Luke 17:1-4 "He said to His disciples, “It is inevitable that stumbling blocks come, but woe to him through whom they come! 2 It would be better for him if a millstone were hung around his neck and he were thrown into the sea, than that he would cause one of these little ones to stumble. 3 Be on your guard! If your brother sins, rebuke him; and if he repents, forgive him. 4 And if he sins against you seven times a day, and returns to you seven times, saying, ‘I repent,’ forgive him.”
The pain of tripping over lego blocks at night
Over the years my children have enjoyed playing with little Lego blocks. I can even recall as a child getting a big pail full of Lego blocks at my grandmother's home and building houses, forts and all sorts of structures. Lego's can be a wonderful experience, that is, until you step on them at night. I'm sure you know of what I speak. You're walking through your house in the middle of the night to get a sip of water when, OUCH! Yep. Someone left their Lego's out in the middle of the living room. There have been occasions where I have almost fallen or tripped because of the pain of those sharp little edges.
Jesus uses an interesting term here in Luke 17 to describe what it means to "take up offense" - namely, "stumbling blocks". We looked yesterday at what it means to take up offense and how it both harms and hampers the Christian. In Luke 17, this same idea is communicated by Jesus as a warning to His disciples. The word translated "stumbling block" comes from a Greek word from whence we derive our English word "scandal". Scandals in our day and age can cause onlookers to either wag their heads or, in some cases, tempt others to think of doing the same thing. Stumbling blocks or offense never benefits.
How does one get free from offense? Perhaps from the last post, some were under the impression that one cannot escape this spiritual and emotional malady called "offense". As we explore God's Word, there is only one effective way to not only escape offense, but to avoid it all together - forgiveness. Jesus lays out in three parts the remedy of forgiveness as He warns about how to avoid and escape offense. Notice...
1. Heed the call to let go of the offense. Luke 17:1-2
Jesus starts out in Luke 17:1-2 with these words - "He said to His disciples, “It is inevitable that stumbling blocks come, but woe to him through whom they come! 2“It would be better for him if a millstone were hung around his neck and he were thrown into the sea, than that he would cause one of these little ones to stumble." So, its not a matter of "if offenses will come". Instead, it is more a matter of "when they will come". You and I cannot control what people will say or what events will come into our lives. We also are not living in a fair world, since our world is a fallen one. Older Bible teachers often refer to what are called "the noetic effects of sin", meaning the collateral damage caused by our sin, including broken relationships, mis-understandings, damaged emotions and other various spiritual, psychological and physical maladies that affect the human race.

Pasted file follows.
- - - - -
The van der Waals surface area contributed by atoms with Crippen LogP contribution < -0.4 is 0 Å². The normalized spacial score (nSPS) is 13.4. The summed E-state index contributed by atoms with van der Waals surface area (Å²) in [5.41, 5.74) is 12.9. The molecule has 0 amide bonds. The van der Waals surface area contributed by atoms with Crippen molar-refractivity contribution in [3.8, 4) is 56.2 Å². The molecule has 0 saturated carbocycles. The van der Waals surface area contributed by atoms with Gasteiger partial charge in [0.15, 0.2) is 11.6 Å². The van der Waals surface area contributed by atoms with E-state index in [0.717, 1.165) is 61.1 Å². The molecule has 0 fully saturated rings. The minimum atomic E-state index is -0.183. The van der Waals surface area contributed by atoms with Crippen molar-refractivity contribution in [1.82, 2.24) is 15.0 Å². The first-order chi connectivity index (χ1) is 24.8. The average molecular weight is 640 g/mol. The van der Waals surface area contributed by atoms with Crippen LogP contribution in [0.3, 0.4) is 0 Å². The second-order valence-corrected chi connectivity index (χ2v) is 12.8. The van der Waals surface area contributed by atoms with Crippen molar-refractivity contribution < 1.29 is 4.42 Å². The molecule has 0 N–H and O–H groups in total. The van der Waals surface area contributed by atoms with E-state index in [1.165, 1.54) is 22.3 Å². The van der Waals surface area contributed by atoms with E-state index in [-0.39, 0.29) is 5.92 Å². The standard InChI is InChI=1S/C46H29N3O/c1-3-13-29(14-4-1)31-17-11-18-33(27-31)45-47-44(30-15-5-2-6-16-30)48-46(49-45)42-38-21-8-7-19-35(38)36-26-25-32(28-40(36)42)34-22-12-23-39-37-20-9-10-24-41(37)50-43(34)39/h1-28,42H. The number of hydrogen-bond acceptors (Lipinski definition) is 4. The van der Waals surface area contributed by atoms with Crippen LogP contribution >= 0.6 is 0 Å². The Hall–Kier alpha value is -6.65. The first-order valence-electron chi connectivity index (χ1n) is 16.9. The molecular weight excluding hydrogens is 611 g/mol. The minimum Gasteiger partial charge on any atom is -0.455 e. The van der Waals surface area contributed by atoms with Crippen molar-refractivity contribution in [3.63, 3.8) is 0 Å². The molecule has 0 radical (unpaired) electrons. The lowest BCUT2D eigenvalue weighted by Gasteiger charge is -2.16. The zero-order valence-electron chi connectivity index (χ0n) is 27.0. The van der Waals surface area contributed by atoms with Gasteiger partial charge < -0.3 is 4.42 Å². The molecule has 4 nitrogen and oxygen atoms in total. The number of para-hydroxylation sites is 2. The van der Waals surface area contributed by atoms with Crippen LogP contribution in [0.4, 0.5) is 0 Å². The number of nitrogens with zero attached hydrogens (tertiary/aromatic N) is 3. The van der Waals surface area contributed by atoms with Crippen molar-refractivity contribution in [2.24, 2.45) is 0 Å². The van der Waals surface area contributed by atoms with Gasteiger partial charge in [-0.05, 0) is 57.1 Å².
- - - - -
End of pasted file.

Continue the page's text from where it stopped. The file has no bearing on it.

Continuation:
So to get free or remain free from offense, we've got to learn to "let go". This is at the heart of the meaning of forgiveness. But now notice what else Jesus' says...
2. Heed the call to loosen from blame. Luke 17:3-4
Jesus continues on His warning in Luke 17:3-4 3“Be on your guard! If your brother sins, rebuke him; and if he repents, forgive him. 4“And if he sins against you seven times a day, and returns to you seven times, saying, ‘I repent,’ forgive him.” So in this world of ours, and even in the church, the likelihood of someone saying something wrong, or not saying something that should had been said, can yield in us a response of anger or bitterness if we're not careful. If we have taken strides to guard are hearts through reflecting on God's Word and God's forgiveness in Jesus Christ, the chances of taking up offenses will be greatly diminished.
Now Jesus is not dismissing from responsibility the one who says careless words or does thoughtless deeds. Often when an offense is taken up, a legitimate hurt has been committed, and not just merely a misunderstanding. Certainly those who are careless or reckless in their treatment of us should be held accountable for their actions. The key of course is by whom should they be held accountable - us or God?
Such considerations will aid greatly in getting free from offense. We've got to let go, and loosen from blame. But now let's notice one last thing Jesus states concerning how to get free from or in avoiding offense...
3. Heed the call to love in greater faith. Luke 17:5-6
We read the following interesting response of the disciples to Jesus in Luke 17:5-6 "The apostles said to the Lord, “Increase our faith!” 6 And the Lord said, “If you had faith like a mustard seed, you would say to this mulberry tree, ‘Be uprooted and be planted in the sea’; and it would obey you." In as much as the Lord instructs on matters of prayer, I find it intriguing that this teaching and the disciples' remarks follows on the heals of Jesus' teaching on offense. Our pattern for forgiveness is the cross (Ephesians 4:32; Colossians 3:13) To forgive those who have hurt us requires, well, great faith. Whenever God is calling us to such a high calling as "letting go, loosening from blame and loving that other person", we need a greater capacity for His love to flow through us. Hence, the request for greater faith is the request for a greater ability to trust God to see them through whenever they heed these challenging words of Jesus.
Unless we forgive as the Lord forgave us, we will fall for offense every time or we will find ourselves ever "stuck in the rut" of offense, rejection and stumbling around. As Jesus points out in Luke 17:4 "And if he sins against you seven times a day, and returns to you seven times, saying, ‘I repent,’ forgive him.”